Consider bringing a sample of  a diseased branch, leaf , or fruit  sometime (along with a sample of the same tree that is not diseased).   Come on a Monday night between 4 and 8 pm.  to this location.   Not everything will have an immediate answer, but if these samples need a more thorough analysis then they may be sent to Puyallup for professional diagnosis from there.  (for a very small fee)

    On April 11th, from 6 to 9 p.m. ,   members of the Seattle Tree Fruit Society will be visiting this Master Gardener Clinic as well as learning more about the Miller Horticulture Library next door. We will also watch some videos on anthracnose that night in the Isaakson classroom of the Center for Urban Hort.
     Think about dropping by on this night.   If you can not make it on this particular Monday, don’t worry…..come another Monday with your diseased or troubled plant to try to get a diagnosis.     Sometimes your local nursery can help to diagnose your plant problems, or sometimes you can find a Master Gardener at a Farmer’s market,   but this service provided by unpaid volunteers is  another good place  to keep in mind for the future.


March Report

The kaleidoscope of changing Seattle weather patterns makes it difficult to predict in March how fruitful our trees will be in August.  One thing is for sure:   Extended early warm weather followed by unseasonably cold weather in the Spring is dangerous and helps explain our Italian prune loss for last year, 2010, because that is what happened last year.

Generally speaking,  the further along  fruit buds are in development, the more sensitive they are to cold temperatures.

For 2011, our unseasonably warm January helped to swell some of our plum buds prematurely and it is possible that a few of the 20 degree nights we had in late February caused a small percentage loss of some of  the plums to come.  (Probably just a nice little thinning is one guess).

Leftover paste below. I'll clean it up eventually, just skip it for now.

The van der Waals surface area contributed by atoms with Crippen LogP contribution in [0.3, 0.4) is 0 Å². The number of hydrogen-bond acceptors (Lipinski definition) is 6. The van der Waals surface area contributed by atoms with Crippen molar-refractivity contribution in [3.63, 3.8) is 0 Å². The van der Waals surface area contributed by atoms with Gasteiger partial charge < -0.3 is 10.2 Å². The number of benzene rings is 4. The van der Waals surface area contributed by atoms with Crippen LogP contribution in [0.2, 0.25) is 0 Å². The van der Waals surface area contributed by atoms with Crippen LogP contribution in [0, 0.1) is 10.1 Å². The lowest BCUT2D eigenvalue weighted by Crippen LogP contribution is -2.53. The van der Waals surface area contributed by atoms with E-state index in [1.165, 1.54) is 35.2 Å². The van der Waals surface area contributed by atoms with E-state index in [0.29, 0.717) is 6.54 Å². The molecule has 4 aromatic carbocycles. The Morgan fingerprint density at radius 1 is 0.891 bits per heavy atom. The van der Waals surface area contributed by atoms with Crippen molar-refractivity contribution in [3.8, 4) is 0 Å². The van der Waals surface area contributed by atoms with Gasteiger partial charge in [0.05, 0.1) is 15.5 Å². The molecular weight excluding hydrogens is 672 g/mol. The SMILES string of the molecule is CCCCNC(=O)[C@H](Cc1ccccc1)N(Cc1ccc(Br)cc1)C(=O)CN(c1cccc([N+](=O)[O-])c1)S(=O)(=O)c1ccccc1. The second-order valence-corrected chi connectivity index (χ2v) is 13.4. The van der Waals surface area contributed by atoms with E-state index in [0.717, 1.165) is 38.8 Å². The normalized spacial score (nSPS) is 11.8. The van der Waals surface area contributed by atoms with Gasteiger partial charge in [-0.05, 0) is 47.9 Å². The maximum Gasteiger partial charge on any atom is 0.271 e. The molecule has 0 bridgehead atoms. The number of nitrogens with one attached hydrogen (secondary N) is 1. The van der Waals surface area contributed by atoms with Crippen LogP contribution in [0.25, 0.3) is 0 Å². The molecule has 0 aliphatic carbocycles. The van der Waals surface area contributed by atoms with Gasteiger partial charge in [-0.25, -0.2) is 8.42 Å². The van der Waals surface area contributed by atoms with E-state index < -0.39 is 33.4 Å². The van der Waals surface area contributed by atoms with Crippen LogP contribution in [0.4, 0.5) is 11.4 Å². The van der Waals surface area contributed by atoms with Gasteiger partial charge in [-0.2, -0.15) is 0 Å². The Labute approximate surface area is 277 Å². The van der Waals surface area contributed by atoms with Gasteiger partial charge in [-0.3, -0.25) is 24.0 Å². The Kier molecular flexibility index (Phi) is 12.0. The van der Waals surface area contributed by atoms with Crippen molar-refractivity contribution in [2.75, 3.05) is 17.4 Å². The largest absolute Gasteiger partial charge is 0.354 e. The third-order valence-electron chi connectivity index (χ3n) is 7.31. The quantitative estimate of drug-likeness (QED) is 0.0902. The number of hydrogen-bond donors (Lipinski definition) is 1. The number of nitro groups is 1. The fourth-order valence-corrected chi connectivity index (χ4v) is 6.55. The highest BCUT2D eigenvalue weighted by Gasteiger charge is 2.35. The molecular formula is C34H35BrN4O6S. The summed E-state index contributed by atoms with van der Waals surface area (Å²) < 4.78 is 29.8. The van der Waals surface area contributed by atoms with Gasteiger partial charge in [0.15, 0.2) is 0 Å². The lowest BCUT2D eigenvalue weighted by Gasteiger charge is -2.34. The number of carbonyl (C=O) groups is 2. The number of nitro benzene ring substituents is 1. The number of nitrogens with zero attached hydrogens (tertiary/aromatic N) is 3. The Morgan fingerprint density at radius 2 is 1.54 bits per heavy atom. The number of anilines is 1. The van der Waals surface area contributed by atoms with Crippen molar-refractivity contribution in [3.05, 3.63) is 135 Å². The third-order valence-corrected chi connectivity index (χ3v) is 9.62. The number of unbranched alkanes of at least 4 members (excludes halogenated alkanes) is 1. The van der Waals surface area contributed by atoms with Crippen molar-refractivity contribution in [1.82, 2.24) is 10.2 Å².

So far, we are optimistic.  Actually, this cold weather for early March  is a good thing.  We are not ready for our fruit trees to blossom out just yet and we welcome delays in bud development at this point.


Food Economy

courtesy of wsj.comThere’s a great piece on one of the Wall Street Journal’s blogs about food economy: It’s the (Food) Economy, Stupid. Clever play on the Bill Clinton catch phrase. The research behind the blog post is courtesy our of our local University of Washington Center for Public Health Nutrition.

The main thrust of their research found that…

“Having a grocery store nearby doesn’t guarantee purchases of fresh produce or other more healthful foods, the report found — those decisions are often driven by economics.”

Not that proximity of available fresh, nutritious fruits & vegetables isn’t important — it’s just there are other factors at play. One other driver is also the relative price within the store itself. Makes sense. As they write in the blog post: “Money matters”.

Only related by topic, I found this short series about Food Economy and thought it interesting. There are three videos so the entire thing is a little long, but educational.